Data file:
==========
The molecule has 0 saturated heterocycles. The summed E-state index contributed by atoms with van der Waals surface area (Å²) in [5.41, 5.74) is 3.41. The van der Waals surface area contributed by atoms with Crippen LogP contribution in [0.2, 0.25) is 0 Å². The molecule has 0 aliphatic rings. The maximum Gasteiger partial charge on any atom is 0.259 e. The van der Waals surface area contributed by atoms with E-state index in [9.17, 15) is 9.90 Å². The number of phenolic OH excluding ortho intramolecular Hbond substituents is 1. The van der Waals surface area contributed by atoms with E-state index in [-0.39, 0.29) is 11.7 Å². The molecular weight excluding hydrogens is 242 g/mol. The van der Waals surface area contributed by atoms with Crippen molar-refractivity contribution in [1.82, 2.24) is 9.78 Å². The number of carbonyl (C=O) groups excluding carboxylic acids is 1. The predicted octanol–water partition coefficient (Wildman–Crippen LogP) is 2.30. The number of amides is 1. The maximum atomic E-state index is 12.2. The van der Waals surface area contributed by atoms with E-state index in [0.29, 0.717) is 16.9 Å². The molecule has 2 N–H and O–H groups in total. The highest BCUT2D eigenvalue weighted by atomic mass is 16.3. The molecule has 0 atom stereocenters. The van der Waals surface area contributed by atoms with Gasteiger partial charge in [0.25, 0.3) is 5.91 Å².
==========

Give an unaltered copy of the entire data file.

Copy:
The molecule has 0 saturated heterocycles. The summed E-state index contributed by atoms with van der Waals surface area (Å²) in [5.41, 5.74) is 3.41. The van der Waals surface area contributed by atoms with Crippen LogP contribution in [0.2, 0.25) is 0 Å². The molecule has 0 aliphatic rings. The maximum Gasteiger partial charge on any atom is 0.259 e. The van der Waals surface area contributed by atoms with E-state index in [9.17, 15) is 9.90 Å². The number of phenolic OH excluding ortho intramolecular Hbond substituents is 1. The van der Waals surface area contributed by atoms with E-state index in [-0.39, 0.29) is 11.7 Å². The molecular weight excluding hydrogens is 242 g/mol. The van der Waals surface area contributed by atoms with Crippen molar-refractivity contribution in [1.82, 2.24) is 9.78 Å². The number of carbonyl (C=O) groups excluding carboxylic acids is 1. The predicted octanol–water partition coefficient (Wildman–Crippen LogP) is 2.30. The number of amides is 1. The maximum atomic E-state index is 12.2. The van der Waals surface area contributed by atoms with E-state index in [0.29, 0.717) is 16.9 Å². The molecule has 2 N–H and O–H groups in total. The highest BCUT2D eigenvalue weighted by atomic mass is 16.3. The molecule has 0 atom stereocenters. The van der Waals surface area contributed by atoms with Gasteiger partial charge in [0.25, 0.3) is 5.91 Å².